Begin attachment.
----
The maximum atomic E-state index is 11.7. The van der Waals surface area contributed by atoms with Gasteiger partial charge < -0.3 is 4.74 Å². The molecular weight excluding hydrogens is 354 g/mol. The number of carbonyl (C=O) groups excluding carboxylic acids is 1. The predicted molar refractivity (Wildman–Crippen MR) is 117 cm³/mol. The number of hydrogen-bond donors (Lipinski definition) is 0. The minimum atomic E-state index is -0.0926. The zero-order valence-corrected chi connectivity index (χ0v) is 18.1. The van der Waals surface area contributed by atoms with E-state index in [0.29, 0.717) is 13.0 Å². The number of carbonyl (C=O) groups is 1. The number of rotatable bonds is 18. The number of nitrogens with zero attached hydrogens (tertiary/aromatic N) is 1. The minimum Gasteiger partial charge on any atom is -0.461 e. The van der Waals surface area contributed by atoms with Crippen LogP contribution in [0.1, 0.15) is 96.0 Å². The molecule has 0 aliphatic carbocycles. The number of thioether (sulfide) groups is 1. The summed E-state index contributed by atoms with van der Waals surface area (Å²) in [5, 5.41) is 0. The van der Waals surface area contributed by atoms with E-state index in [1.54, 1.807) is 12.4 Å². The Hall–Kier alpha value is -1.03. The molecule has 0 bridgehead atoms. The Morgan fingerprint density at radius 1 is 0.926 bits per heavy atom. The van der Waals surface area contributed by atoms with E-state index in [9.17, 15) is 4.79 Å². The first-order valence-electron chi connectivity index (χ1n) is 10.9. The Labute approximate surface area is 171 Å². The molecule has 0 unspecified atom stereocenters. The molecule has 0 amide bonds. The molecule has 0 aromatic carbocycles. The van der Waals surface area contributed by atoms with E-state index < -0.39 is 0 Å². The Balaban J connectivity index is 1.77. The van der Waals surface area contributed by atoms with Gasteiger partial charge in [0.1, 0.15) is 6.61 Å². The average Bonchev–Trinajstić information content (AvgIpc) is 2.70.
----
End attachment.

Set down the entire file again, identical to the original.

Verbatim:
The maximum atomic E-state index is 11.7. The van der Waals surface area contributed by atoms with Gasteiger partial charge < -0.3 is 4.74 Å². The molecular weight excluding hydrogens is 354 g/mol. The number of carbonyl (C=O) groups excluding carboxylic acids is 1. The predicted molar refractivity (Wildman–Crippen MR) is 117 cm³/mol. The number of hydrogen-bond donors (Lipinski definition) is 0. The minimum atomic E-state index is -0.0926. The zero-order valence-corrected chi connectivity index (χ0v) is 18.1. The van der Waals surface area contributed by atoms with E-state index in [0.29, 0.717) is 13.0 Å². The number of carbonyl (C=O) groups is 1. The number of rotatable bonds is 18. The number of nitrogens with zero attached hydrogens (tertiary/aromatic N) is 1. The minimum Gasteiger partial charge on any atom is -0.461 e. The van der Waals surface area contributed by atoms with Crippen LogP contribution in [0.1, 0.15) is 96.0 Å². The molecule has 0 aliphatic carbocycles. The number of thioether (sulfide) groups is 1. The summed E-state index contributed by atoms with van der Waals surface area (Å²) in [5, 5.41) is 0. The van der Waals surface area contributed by atoms with E-state index in [1.54, 1.807) is 12.4 Å². The Hall–Kier alpha value is -1.03. The molecule has 0 bridgehead atoms. The Morgan fingerprint density at radius 1 is 0.926 bits per heavy atom. The van der Waals surface area contributed by atoms with E-state index in [9.17, 15) is 4.79 Å². The first-order valence-electron chi connectivity index (χ1n) is 10.9. The Labute approximate surface area is 171 Å². The molecule has 0 unspecified atom stereocenters. The molecule has 0 amide bonds. The molecule has 0 aromatic carbocycles. The van der Waals surface area contributed by atoms with E-state index < -0.39 is 0 Å². The Balaban J connectivity index is 1.77. The van der Waals surface area contributed by atoms with Gasteiger partial charge in [0.1, 0.15) is 6.61 Å². The average Bonchev–Trinajstić information content (AvgIpc) is 2.70.